Found Heart-White Mts, NH, USA

I was watching the gathering clouds and their shifting shadows on those familiar mountains for quite a while. I saw you, but it wasn't until I turned and took a step that I could truly see you.

With an intake of breath, my heart expanded in awe, recognizing yours, so perfectly formed.

How many others had passed by without noticing? What if I had not turned that afternoon, had not taken a step?

Gratitude awakened, witnessing this mirrored image of sacredness balanced on the mountainside.

You.   Me.   God.

Standing as One in this single moment of grace.

I love this tree. I love remembering the feeling of awe that filled me when I looked through the viewfinder of my camera and realized that the branches and leaves grew into a perfect heart shape. But I didn't see it right away; it took a while until I was standing in just the right position to be aware of what was in front of me the whole time.

The form was there, the core essence of holiness was present all along, but I had to orient myself properly in order torecognize it. I think the same can be said for the holy essence that resides within each of us.

During the month of Elul, leading up to the Yomim Noraim, the Jewish High Holy Days of Rosh Hashanah and Yom Kippur, it is a Jewish spiritual practice to make t'shuva — to turn, return to our goodness, our godliness, to God.

We turn inward. We look in our hearts and examine closely the mountains of mistakes we have made. We turn towards those we have hurt and ask for forgiveness. We promise to do better — at the very least to try to be kinder and more thoughtful in the year to come. We do what we can to repair what we have broken. We make a conscious shift from where our hearts were positioned when we were intentionally hurtful or simply not paying attention to our words and actions. We return to God awareness, remembering that it is when we forget our own divinity and that of others that we inflict harm.

We choose to change, to grow. Like the micro-movements of alignment a yogini must make to settle into vrkasana (tree pose) with strength, firmly rooted, balanced, open, present, we readjust our inner stance until we can see beyond the misdeeds, harsh words, insincerity, apathy, judgment and wounds to discover our own holy hearts, beautifully formed, strong, rooted, balanced, open and fully present; silhouetted before the jagged background of those mountains. The dark clouds move aside, our holiness shines brilliantly. It was always there. Here. We forgive ourselves; perhaps the hardest step of all. We have returned.

Laura HegfieldLaura Hegfield is a daughter, sister, wife, mother and lover of life with an artist’s soul. Diagnosed with Multiple Sclerosis three years ago, she is no longer able to work outside her home. She stays engaged with the world through photography and shares her journey on her blog.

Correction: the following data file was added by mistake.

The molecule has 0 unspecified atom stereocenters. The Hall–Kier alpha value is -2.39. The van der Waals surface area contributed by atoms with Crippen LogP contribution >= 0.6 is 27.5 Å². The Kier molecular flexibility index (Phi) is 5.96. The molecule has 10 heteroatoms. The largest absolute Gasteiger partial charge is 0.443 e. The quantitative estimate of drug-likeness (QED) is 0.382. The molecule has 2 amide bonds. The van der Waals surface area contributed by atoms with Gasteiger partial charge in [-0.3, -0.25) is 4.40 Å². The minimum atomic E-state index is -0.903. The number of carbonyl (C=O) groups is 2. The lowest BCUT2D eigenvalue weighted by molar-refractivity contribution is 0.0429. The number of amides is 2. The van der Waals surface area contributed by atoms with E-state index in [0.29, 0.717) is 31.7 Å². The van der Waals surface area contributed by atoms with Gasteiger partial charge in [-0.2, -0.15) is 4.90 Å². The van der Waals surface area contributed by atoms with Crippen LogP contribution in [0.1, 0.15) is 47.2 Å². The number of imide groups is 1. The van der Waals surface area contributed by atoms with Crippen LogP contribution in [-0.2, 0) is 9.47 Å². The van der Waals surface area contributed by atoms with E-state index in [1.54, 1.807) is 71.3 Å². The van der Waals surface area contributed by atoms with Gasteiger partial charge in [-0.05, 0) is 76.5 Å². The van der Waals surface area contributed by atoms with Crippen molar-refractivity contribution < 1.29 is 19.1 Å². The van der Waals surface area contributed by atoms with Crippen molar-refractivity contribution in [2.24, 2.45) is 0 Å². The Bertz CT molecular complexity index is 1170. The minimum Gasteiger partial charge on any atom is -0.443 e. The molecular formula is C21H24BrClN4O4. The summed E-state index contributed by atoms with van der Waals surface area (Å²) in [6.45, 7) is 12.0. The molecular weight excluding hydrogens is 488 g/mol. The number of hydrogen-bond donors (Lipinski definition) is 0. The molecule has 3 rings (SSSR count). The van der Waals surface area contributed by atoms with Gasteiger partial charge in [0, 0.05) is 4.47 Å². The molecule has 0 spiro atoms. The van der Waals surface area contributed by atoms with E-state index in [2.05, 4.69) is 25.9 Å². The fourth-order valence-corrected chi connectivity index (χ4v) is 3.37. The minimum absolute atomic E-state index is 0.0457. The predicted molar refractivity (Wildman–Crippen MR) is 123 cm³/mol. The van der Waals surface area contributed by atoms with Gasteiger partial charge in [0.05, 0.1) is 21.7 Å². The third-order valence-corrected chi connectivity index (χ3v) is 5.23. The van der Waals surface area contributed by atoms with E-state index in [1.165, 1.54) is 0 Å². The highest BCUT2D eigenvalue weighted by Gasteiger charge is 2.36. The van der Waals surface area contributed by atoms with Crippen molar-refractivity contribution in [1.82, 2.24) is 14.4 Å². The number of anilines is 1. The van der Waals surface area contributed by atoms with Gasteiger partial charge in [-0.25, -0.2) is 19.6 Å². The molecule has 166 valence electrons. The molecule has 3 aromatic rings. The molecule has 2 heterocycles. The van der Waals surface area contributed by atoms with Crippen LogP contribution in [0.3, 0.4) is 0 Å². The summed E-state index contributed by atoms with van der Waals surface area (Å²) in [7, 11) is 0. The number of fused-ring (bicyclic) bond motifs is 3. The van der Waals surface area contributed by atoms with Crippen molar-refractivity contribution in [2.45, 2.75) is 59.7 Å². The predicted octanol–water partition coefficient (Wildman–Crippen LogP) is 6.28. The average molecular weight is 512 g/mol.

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I am deeply honored to have my post shared here at the Being Blog. If this resonated for you and want to come visit my personal blog you can find me here @ Shine the Divine: Creativity IS a Spiritual Practice

Thank you! Well written and heartfelt. Love the tree.

Only when we recognize our own holiness can we truly appreciate the sacred in others.  It took me so long to really get this, but I'm glad I had you, Laura as one of my gracious teachers.

Thank you all for taking time to read this. May ALL beings be blessed with an awareness of holiness all around them and deep within.

Very inspiring in preparing for the coming days of awe. Thank you, Laura. May you be inscribed in the Book of Life

thank you again everyone for your loving comments and for reposting and a wonderful feeling to know that so many people could enjoy the beauty of this tree and be inspired by it the way I was.
gentle steps

This is beautiful, Laura. Thank you for posting the tree-heart and your reminder of how to find peace within us and within our relationships with others. Peace Be With You.

Thank you for your reflections on Yom Kippur , t'shuva. As a Christian minister I believe repentance is necessary throughout the year and throughout our lives. My wife and I celebrate Rosh Hashana when it coincides with Christmas. I also believe it is important for Christians to celebrate events on the Jewish calendar such as Yom Kippur and also Lent which are both focused on repentance.
I see that you have Multiple Sclerosis,MS. My wife Carol has had MS over 35 years and experienced ever increasing disabilities and loss of function. We began an aggressive course of strength training and flexibility training with me as her trainer and she experienced an amazing reversal of many disabilities and restoration of many functions. I wrote about this in a book, "Warrior: Reversing Disability From Multiple Sclerosis Through Strength Training, A Love Story." Many have described this book as "inspirational" and a "love story." You may find it of personal interest as a fellow MS warrior. If you are interested in this you may find the book at or on Kindle through Amazon. We are also working on a documentary film based on the book, "The MS Warrior, A Love Story."
Would love to hear from you and continue these conversations. David Phillipy, 615-554-5876.